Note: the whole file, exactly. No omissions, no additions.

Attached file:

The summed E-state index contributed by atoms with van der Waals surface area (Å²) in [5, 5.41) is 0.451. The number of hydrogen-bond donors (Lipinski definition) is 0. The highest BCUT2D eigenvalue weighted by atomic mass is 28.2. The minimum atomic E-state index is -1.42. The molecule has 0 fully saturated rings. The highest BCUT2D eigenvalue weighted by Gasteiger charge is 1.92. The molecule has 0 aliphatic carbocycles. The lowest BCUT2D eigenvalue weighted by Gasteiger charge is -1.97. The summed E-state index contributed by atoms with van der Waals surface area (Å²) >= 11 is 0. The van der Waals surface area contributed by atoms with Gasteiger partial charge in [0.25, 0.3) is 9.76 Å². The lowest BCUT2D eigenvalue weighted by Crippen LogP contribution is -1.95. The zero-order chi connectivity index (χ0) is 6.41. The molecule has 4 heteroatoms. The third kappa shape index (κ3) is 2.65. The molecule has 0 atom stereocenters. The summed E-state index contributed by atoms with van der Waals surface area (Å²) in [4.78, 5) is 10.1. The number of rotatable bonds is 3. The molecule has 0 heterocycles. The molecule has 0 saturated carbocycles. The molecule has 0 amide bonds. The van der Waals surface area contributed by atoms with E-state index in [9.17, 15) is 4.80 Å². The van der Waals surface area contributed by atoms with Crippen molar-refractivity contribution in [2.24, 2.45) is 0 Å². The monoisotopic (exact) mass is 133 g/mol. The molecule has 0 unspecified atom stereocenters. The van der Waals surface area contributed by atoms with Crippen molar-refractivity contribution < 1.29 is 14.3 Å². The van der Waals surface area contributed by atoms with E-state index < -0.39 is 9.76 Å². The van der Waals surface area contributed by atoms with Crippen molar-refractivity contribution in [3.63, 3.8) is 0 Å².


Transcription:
The summed E-state index contributed by atoms with van der Waals surface area (Å²) in [5, 5.41) is 0.451. The number of hydrogen-bond donors (Lipinski definition) is 0. The highest BCUT2D eigenvalue weighted by atomic mass is 28.2. The minimum atomic E-state index is -1.42. The molecule has 0 fully saturated rings. The highest BCUT2D eigenvalue weighted by Gasteiger charge is 1.92. The molecule has 0 aliphatic carbocycles. The lowest BCUT2D eigenvalue weighted by Gasteiger charge is -1.97. The summed E-state index contributed by atoms with van der Waals surface area (Å²) >= 11 is 0. The van der Waals surface area contributed by atoms with Gasteiger partial charge in [0.25, 0.3) is 9.76 Å². The lowest BCUT2D eigenvalue weighted by Crippen LogP contribution is -1.95. The zero-order chi connectivity index (χ0) is 6.41. The molecule has 4 heteroatoms. The third kappa shape index (κ3) is 2.65. The molecule has 0 atom stereocenters. The summed E-state index contributed by atoms with van der Waals surface area (Å²) in [4.78, 5) is 10.1. The number of rotatable bonds is 3. The molecule has 0 heterocycles. The molecule has 0 saturated carbocycles. The molecule has 0 amide bonds. The van der Waals surface area contributed by atoms with E-state index in [9.17, 15) is 4.80 Å². The van der Waals surface area contributed by atoms with Crippen molar-refractivity contribution in [2.24, 2.45) is 0 Å². The monoisotopic (exact) mass is 133 g/mol. The molecule has 0 unspecified atom stereocenters. The van der Waals surface area contributed by atoms with Crippen molar-refractivity contribution < 1.29 is 14.3 Å². The van der Waals surface area contributed by atoms with E-state index < -0.39 is 9.76 Å². The van der Waals surface area contributed by atoms with Crippen molar-refractivity contribution in [3.63, 3.8) is 0 Å².